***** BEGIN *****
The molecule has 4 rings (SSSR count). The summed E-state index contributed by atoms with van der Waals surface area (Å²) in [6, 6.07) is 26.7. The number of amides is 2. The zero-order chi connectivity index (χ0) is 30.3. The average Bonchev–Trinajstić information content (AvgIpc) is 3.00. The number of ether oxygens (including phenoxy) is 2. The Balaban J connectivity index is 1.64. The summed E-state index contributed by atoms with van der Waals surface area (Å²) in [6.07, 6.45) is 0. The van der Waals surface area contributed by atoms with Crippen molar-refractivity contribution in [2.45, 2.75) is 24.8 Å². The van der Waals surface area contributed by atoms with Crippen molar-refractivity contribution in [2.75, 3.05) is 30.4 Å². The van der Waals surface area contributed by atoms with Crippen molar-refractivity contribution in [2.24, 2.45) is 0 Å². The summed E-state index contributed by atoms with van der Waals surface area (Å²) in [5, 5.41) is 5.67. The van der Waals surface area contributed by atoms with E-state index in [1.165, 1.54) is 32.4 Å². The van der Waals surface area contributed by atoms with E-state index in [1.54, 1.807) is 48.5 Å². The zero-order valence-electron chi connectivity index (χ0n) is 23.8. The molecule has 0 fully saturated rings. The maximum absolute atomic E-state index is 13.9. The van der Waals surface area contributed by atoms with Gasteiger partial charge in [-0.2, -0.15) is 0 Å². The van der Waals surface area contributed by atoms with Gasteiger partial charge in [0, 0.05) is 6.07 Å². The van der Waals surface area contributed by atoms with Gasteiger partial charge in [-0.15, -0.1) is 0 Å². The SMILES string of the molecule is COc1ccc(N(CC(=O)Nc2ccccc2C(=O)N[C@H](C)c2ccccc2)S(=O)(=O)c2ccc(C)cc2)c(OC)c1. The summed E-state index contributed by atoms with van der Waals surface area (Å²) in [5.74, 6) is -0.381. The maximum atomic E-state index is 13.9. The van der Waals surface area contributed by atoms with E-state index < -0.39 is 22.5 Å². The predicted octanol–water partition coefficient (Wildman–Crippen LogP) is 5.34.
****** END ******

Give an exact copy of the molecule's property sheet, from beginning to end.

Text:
The molecule has 4 rings (SSSR count). The summed E-state index contributed by atoms with van der Waals surface area (Å²) in [6, 6.07) is 26.7. The number of amides is 2. The zero-order chi connectivity index (χ0) is 30.3. The average Bonchev–Trinajstić information content (AvgIpc) is 3.00. The number of ether oxygens (including phenoxy) is 2. The Balaban J connectivity index is 1.64. The summed E-state index contributed by atoms with van der Waals surface area (Å²) in [6.07, 6.45) is 0. The van der Waals surface area contributed by atoms with Crippen molar-refractivity contribution in [2.45, 2.75) is 24.8 Å². The van der Waals surface area contributed by atoms with Crippen molar-refractivity contribution in [2.75, 3.05) is 30.4 Å². The van der Waals surface area contributed by atoms with Crippen molar-refractivity contribution in [2.24, 2.45) is 0 Å². The summed E-state index contributed by atoms with van der Waals surface area (Å²) in [5, 5.41) is 5.67. The van der Waals surface area contributed by atoms with E-state index in [1.165, 1.54) is 32.4 Å². The van der Waals surface area contributed by atoms with E-state index in [1.54, 1.807) is 48.5 Å². The zero-order valence-electron chi connectivity index (χ0n) is 23.8. The molecule has 0 fully saturated rings. The maximum absolute atomic E-state index is 13.9. The van der Waals surface area contributed by atoms with Gasteiger partial charge in [-0.2, -0.15) is 0 Å². The van der Waals surface area contributed by atoms with Gasteiger partial charge in [0, 0.05) is 6.07 Å². The van der Waals surface area contributed by atoms with Gasteiger partial charge in [-0.15, -0.1) is 0 Å². The SMILES string of the molecule is COc1ccc(N(CC(=O)Nc2ccccc2C(=O)N[C@H](C)c2ccccc2)S(=O)(=O)c2ccc(C)cc2)c(OC)c1. The summed E-state index contributed by atoms with van der Waals surface area (Å²) in [5.74, 6) is -0.381. The maximum atomic E-state index is 13.9. The van der Waals surface area contributed by atoms with E-state index < -0.39 is 22.5 Å². The predicted octanol–water partition coefficient (Wildman–Crippen LogP) is 5.34.